Seasons One and Two
- Buy the DVD
Reviewed by Jeff Giles
or all the ironic pop culture love that’s been given “Mr. Belvedere” over the years – shout-outs in “Family Guy” and “American Dad,” a Tom Hanks-led sketch on “Saturday Night Live,” et cetera – you’d think it was actually a hit show when it aired. But “Belvedere” was never much more than a mildly dependable afterthought on the ABC schedule, finishing outside the Nielsen Top 30 during each of its six seasons. Heck, the show was even canceled twice – once in 1987, and again in 1989, both times without much in the way of an announcement from the network. Given that it was a runt in ABC’s ‘80s powerhouse litter, it isn’t surprising that it’s taken almost 20 years for “Mr. Belvedere” to find its way to DVD. What is a bit of a shock, however, is how well the show has aged.
The character of Mr. Belvedere, first seen in Gwen Davenport’s 1947 novel “Belvedere,” was already familiar to older viewers, thanks to a hit film trilogy (“Sitting Pretty,” “Mr. Belvedere Goes to College,” and “Mr. Belvedere Rings the Bell”) that starred Clifton Webb in the late ‘40s and early ‘50s. The sitcom took a few liberties: Davenport’s Belvedere was a novelist who takes a babysitting gig in order to secretly research a neighborhood’s gossipy moms for a book, whereas the ‘80s version was actually a housekeeper who worked for Winston Churchill and the royal family before being hired by the Owens clan. The culture clash at the heart of both versions was roughly similar, and both presented plenty of opportunities for laughs. Of course, like most of the TV comedies of the era, “Mr. Belvedere” could often be corny, but then again, most of those shows didn’t have the advantage of two comic talents as gifted as Christopher Hewett and Bob Uecker.
Uecker was the only member of the cast who had any real name value when the series started, and “Mr. Belvedere” was supposed to be his show; in fact, much of the first season’s abbreviated run centered around the antagonistic relationship between Hewett’s mannered, sarcastic Lynn Belvedere and Uecker’s salt-of-the-earth sportswriter, George Owens. The writers realized pretty quickly, though, that they got the most mileage out of the storylines that centered around Belvedere’s dealings with the youngest Owens, grade-school terror Wesley, played by Brice Beckham. (In the first episode, Wesley jokes that Lynn is a girl’s name, and Belvedere responds that Wesley must have gotten his name thanks to a difficult birth.) The other two Owens kids, oldest son Kevin (played by Rob Stone) and middle child Heather (Tracy Wells), were never really fleshed out. During the first two seasons, the writers went to fairly ridiculous lengths to give them stories, including the episodes where Kevin falls in love with an Amish girl and Heather dates her blind French tutor.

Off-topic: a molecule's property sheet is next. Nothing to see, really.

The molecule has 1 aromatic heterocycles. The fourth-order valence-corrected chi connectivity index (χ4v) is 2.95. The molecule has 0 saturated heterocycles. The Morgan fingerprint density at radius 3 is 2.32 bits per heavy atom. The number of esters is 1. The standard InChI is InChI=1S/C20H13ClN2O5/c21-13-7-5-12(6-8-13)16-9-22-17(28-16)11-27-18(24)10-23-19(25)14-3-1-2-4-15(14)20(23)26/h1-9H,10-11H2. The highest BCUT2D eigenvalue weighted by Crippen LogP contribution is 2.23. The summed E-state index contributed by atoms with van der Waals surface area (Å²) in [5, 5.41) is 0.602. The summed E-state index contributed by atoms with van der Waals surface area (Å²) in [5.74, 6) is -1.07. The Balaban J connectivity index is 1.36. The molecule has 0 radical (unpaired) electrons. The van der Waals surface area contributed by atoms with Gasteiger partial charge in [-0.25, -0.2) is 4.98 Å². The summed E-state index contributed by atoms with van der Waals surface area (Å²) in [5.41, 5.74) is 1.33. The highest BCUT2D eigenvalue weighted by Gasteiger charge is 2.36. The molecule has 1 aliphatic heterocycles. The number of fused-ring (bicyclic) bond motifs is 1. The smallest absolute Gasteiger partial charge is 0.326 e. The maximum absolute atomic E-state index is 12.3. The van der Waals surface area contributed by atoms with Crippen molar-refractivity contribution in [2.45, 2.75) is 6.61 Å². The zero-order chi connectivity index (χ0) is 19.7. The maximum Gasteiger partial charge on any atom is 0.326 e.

And speaking of those storylines, it bears mentioning that “Mr. Belvedere” was certainly not shy about putting together Very Special Episodes – this batch includes several, including one where Wesley and Heather bring a bag lady home for dinner and, of course, the famous (and actually rather ballsy, especially for early ’86) show about Wesley’s best friend contracting AIDS. They lay the sentiment on about as thick as you’d expect, but to the writers’ credit, these episodes retained a fairly high laugh quotient – even the AIDS one, which uses Wesley’s portrayal of Abraham Lincoln in his school’s presidential pageant as a way of underscoring prejudice against AIDS patients (and gives Wesley the opportunity to joke to a black schoolmate, “give me a bite of your cupcake and I’ll free you”).
That episode aside, “Mr. Belvedere” never brushed up against groundbreaking television – and you have to forgive a certain amount of eye-rolling and mugging if you’re going to make it through a single show – but Uecker and Hewett were always worth watching. The cast actually seemed like a family you might know; none of them were Hollywood pretty, and they seemed to have an honest affection for one another. That affection is reinforced with “The Owens Family Remembers,” a brief series of new interviews with most of the cast (minus Hewett, who passed away in 2001, and Wells, who must have been busy doing -- something) in which they all talk about how much they felt like a real family. (The other bonus feature, the “Mr. Belvedere Fan Club” sketch that aired during the 1992 season of “Saturday Night Live,” proves the show’s creators have a sense of humor about their work.) If you remember the show fondly enough to consider owning it on DVD, you can take comfort in knowing that a lot of it is still quite funny. Of course, given its $45.99 MSRP, you can also pretty much bank on subsequent seasons taking a while to arrive, if they show up at all, but something is better than nothing, right?